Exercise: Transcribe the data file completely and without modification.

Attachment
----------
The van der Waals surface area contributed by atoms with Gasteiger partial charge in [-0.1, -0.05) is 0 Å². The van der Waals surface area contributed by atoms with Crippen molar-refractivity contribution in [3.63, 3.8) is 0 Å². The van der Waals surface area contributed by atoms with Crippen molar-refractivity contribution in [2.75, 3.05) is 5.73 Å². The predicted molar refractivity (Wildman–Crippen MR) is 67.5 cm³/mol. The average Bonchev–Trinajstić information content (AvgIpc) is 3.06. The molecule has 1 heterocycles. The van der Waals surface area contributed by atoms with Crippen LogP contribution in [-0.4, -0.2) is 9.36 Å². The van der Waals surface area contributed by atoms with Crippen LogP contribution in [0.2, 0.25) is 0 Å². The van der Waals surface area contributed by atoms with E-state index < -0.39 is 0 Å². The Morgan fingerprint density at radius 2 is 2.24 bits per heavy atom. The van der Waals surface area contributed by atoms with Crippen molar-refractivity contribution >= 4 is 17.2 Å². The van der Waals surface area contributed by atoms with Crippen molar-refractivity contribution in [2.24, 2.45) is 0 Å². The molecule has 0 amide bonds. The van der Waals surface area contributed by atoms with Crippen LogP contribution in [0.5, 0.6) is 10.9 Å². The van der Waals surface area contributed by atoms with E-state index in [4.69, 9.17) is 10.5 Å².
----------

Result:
The van der Waals surface area contributed by atoms with Gasteiger partial charge in [-0.1, -0.05) is 0 Å². The van der Waals surface area contributed by atoms with Crippen molar-refractivity contribution in [3.63, 3.8) is 0 Å². The van der Waals surface area contributed by atoms with Crippen molar-refractivity contribution in [2.75, 3.05) is 5.73 Å². The predicted molar refractivity (Wildman–Crippen MR) is 67.5 cm³/mol. The average Bonchev–Trinajstić information content (AvgIpc) is 3.06. The molecule has 1 heterocycles. The van der Waals surface area contributed by atoms with Crippen LogP contribution in [-0.4, -0.2) is 9.36 Å². The van der Waals surface area contributed by atoms with Crippen LogP contribution in [0.2, 0.25) is 0 Å². The van der Waals surface area contributed by atoms with E-state index < -0.39 is 0 Å². The Morgan fingerprint density at radius 2 is 2.24 bits per heavy atom. The van der Waals surface area contributed by atoms with Crippen molar-refractivity contribution >= 4 is 17.2 Å². The van der Waals surface area contributed by atoms with Crippen molar-refractivity contribution in [2.24, 2.45) is 0 Å². The molecule has 0 amide bonds. The van der Waals surface area contributed by atoms with Crippen LogP contribution in [0.5, 0.6) is 10.9 Å². The van der Waals surface area contributed by atoms with E-state index in [4.69, 9.17) is 10.5 Å².